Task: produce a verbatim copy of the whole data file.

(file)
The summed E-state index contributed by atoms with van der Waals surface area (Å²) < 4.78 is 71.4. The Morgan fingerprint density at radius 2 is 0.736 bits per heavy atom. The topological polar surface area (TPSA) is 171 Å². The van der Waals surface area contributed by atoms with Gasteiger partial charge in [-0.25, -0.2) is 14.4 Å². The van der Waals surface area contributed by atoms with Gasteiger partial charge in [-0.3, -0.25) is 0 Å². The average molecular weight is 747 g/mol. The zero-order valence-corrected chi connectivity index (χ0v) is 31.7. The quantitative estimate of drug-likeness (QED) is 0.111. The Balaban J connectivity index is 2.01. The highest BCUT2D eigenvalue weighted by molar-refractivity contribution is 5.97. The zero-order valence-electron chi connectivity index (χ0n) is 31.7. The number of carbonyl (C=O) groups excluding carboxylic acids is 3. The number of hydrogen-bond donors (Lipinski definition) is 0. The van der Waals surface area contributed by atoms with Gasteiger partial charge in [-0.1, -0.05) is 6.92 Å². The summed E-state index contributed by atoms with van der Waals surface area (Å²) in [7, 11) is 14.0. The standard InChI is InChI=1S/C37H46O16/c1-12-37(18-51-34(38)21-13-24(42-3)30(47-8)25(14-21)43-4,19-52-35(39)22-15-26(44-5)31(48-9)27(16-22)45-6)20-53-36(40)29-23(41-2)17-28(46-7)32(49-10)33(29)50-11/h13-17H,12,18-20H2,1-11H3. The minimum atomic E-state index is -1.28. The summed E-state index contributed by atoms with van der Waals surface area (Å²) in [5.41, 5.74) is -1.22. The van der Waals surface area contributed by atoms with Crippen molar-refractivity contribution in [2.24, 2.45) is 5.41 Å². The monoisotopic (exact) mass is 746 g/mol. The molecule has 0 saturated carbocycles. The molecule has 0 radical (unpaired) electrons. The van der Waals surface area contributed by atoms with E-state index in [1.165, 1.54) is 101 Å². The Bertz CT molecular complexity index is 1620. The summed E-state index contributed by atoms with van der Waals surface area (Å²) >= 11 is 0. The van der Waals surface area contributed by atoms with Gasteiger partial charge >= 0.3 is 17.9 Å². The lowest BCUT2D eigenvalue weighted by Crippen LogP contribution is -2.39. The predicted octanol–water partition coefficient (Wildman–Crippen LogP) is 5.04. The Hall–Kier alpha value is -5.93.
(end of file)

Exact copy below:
The summed E-state index contributed by atoms with van der Waals surface area (Å²) < 4.78 is 71.4. The Morgan fingerprint density at radius 2 is 0.736 bits per heavy atom. The topological polar surface area (TPSA) is 171 Å². The van der Waals surface area contributed by atoms with Gasteiger partial charge in [-0.25, -0.2) is 14.4 Å². The van der Waals surface area contributed by atoms with Gasteiger partial charge in [-0.3, -0.25) is 0 Å². The average molecular weight is 747 g/mol. The zero-order valence-corrected chi connectivity index (χ0v) is 31.7. The quantitative estimate of drug-likeness (QED) is 0.111. The Balaban J connectivity index is 2.01. The highest BCUT2D eigenvalue weighted by molar-refractivity contribution is 5.97. The zero-order valence-electron chi connectivity index (χ0n) is 31.7. The number of carbonyl (C=O) groups excluding carboxylic acids is 3. The number of hydrogen-bond donors (Lipinski definition) is 0. The van der Waals surface area contributed by atoms with Gasteiger partial charge in [-0.1, -0.05) is 6.92 Å². The summed E-state index contributed by atoms with van der Waals surface area (Å²) in [7, 11) is 14.0. The standard InChI is InChI=1S/C37H46O16/c1-12-37(18-51-34(38)21-13-24(42-3)30(47-8)25(14-21)43-4,19-52-35(39)22-15-26(44-5)31(48-9)27(16-22)45-6)20-53-36(40)29-23(41-2)17-28(46-7)32(49-10)33(29)50-11/h13-17H,12,18-20H2,1-11H3. The minimum atomic E-state index is -1.28. The summed E-state index contributed by atoms with van der Waals surface area (Å²) in [5.41, 5.74) is -1.22. The van der Waals surface area contributed by atoms with Crippen molar-refractivity contribution in [2.24, 2.45) is 5.41 Å². The monoisotopic (exact) mass is 746 g/mol. The molecule has 0 saturated carbocycles. The molecule has 0 radical (unpaired) electrons. The van der Waals surface area contributed by atoms with E-state index in [1.165, 1.54) is 101 Å². The Bertz CT molecular complexity index is 1620. The summed E-state index contributed by atoms with van der Waals surface area (Å²) >= 11 is 0. The van der Waals surface area contributed by atoms with Gasteiger partial charge >= 0.3 is 17.9 Å². The lowest BCUT2D eigenvalue weighted by Crippen LogP contribution is -2.39. The predicted octanol–water partition coefficient (Wildman–Crippen LogP) is 5.04. The Hall–Kier alpha value is -5.93.